Understanding mathematical terms and notation


Students need to be able to read and understand the various ways that letters are used in mathematics (MacGregor & Stacey, 1997).

Interpreting letters correctly

Various conventions need to be understood so that students can use this mathematical language and interpret letters correctly in context. These should be taught explicitly to students during the building knowledge phase of the teaching and learning cycle. A general convention that students should be aware of relates to italicised and non-italicised letters:

  • variables are italicised (e.g. x, y, z)
  • trigonometric functions are not italicised (e.g. sin, cos)
  • units of measurement are not italicised (e.g. km, min, cm)

Note that letters can be used as abbreviations of words, but this is not the same as the use of pronumerals in algebra. 

Teachers can also provide opportunities for students to discuss various systems of mathematical notation. For example, teachers could:

  • provide students with a list of statements where letters are used (with or without a context)
  • ask students to identify what the letters might represent
  • have students provide justifications for their answers and challenge one another's interpretations.

Examples using and interpreting letters correctly

2m might indicate 2 metres in a measurement context
But in algebra it might represent the shorthand notation for 2 × m (where m is a pronumeral. i.e., the letter is standing in place of a number).

sin(x) does not involve multiplication at all.

In Roman numerals, IX means 1 before 10 (i.e., 9) while XI means 1 after 10 (i.e., 11).

y = mx + b
The equation indicates a linear relationship between the variables x and y, and m and b are called parameters.

Sample teacher prompts for introducing algebra

The examples below suggest some question prompts a teacher can use to introduce algebra to Year 7 students (VCMNA251).

A piece of material of length 8m is used to make costumes.
What does m represent here? How do you know?

2m + 3m equals 5m
What does m represent here? How do you know?

The area of a tile, A, is found by multiplying the length by the width. 
What does A represent here? How do you know?

a for number of apples
Why might a have been chosen? Could we use another letter?

What does this formula represent?

2x compared with IX
What do these two notations symbolise? How are they different? How do you know?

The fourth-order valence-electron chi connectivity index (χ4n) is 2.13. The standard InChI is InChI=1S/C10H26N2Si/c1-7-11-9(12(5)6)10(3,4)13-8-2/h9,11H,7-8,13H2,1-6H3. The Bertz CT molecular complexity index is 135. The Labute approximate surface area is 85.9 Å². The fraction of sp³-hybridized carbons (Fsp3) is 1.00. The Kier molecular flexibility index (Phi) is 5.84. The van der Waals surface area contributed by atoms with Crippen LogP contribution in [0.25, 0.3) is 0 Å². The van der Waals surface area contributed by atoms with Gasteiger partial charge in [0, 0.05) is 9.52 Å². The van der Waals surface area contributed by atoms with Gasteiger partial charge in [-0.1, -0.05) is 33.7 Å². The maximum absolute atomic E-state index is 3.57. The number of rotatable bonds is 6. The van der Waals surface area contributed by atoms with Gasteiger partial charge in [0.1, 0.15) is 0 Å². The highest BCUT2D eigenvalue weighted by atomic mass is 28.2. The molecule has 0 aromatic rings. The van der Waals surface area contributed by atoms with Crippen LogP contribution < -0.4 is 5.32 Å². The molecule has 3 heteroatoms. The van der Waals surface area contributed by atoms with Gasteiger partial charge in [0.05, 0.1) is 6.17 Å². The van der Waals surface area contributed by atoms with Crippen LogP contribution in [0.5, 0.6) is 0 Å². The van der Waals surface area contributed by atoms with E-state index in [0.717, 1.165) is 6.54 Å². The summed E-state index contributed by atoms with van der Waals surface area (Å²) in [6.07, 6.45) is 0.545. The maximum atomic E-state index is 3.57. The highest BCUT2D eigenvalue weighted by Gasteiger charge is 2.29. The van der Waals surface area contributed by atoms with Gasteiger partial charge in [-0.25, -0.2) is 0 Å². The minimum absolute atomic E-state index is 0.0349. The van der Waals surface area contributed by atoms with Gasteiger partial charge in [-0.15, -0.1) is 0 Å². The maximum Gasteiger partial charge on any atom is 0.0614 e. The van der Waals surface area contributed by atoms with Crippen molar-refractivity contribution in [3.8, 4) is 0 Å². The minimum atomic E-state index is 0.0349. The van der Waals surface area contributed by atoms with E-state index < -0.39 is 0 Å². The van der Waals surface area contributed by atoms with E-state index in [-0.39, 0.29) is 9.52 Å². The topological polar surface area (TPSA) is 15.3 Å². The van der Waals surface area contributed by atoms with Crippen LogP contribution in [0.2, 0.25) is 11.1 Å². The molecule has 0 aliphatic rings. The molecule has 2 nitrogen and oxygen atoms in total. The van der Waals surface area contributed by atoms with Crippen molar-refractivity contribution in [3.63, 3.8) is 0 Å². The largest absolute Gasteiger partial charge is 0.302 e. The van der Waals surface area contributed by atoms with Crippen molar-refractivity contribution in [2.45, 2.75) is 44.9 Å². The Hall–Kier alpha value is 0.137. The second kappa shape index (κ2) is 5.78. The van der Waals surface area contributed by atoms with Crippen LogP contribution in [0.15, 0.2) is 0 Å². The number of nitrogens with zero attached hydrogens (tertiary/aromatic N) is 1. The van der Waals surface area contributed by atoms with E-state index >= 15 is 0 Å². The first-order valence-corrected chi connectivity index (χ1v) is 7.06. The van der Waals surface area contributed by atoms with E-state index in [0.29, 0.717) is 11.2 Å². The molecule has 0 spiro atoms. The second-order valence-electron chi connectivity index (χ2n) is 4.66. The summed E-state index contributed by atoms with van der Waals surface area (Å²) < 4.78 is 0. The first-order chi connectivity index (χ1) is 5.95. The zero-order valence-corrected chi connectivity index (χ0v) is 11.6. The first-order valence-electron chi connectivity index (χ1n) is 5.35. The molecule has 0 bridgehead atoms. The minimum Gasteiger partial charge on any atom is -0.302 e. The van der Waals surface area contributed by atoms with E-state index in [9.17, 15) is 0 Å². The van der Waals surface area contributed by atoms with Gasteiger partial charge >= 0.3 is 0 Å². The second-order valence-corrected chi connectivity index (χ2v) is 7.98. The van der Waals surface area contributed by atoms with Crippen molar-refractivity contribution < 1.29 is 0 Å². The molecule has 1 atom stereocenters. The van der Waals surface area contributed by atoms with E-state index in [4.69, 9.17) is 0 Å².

Discuss that 2x is an example of ax representing the product of a and x, compared with Roman numerals IX

Number types

Students need to be able to read and understand the notations for various numbers in mathematics:

  • fractions
  • decimals
  • positive and negative numbers (including integers)
  • percentages
  • surds.

Teachers can assist students with understanding the meaning of the notation if they read the notation "for meaning" rather than "spelling out" the symbols. To do this, teachers should provide opportunities for students to link words and symbols. 

Two examples are shown below that show how teachers can support students to understand number types in a Year 7 class. There are multiple connections with the Victorian Curriculum (e.g. VCMNA239, VCMNA241, VCMNA242).

Using worded cards to match symbols and words

  1. Teacher provides a set of worded cards with a range of mathematical terms and then another set of cards with symbols.
  2. Students select one of the worded cards.
  3. Students match as many of the symbol cards as they can.
  4. Students may work in pairs or small groups to encourage discussion, joint decision making, and justification.

Examples using worded cards to match symbols and words

Brentwood Secondary College
Example of matching symbols and words

This symbol could be beside the following word cards: proper fraction, positive number, rational number, two divided by three, the result of two things shared between three people, reciprocal of 32, numerator 2 and denominator 3

The symbol could be beside the following word cards: improper fraction, positive number, rational number, three divided by two, the result of three things shared between two people, reciprocal of 23, numerator 3 and denominator 2

Brentwood Secondary College
Example of matching symbols and words

The symbol could be beside improper fraction, negative number, rational number.

Using discussion to reflect on notation

Ask students: "Is there another way of reading this notation?"

The following table provides examples of:

    • various number types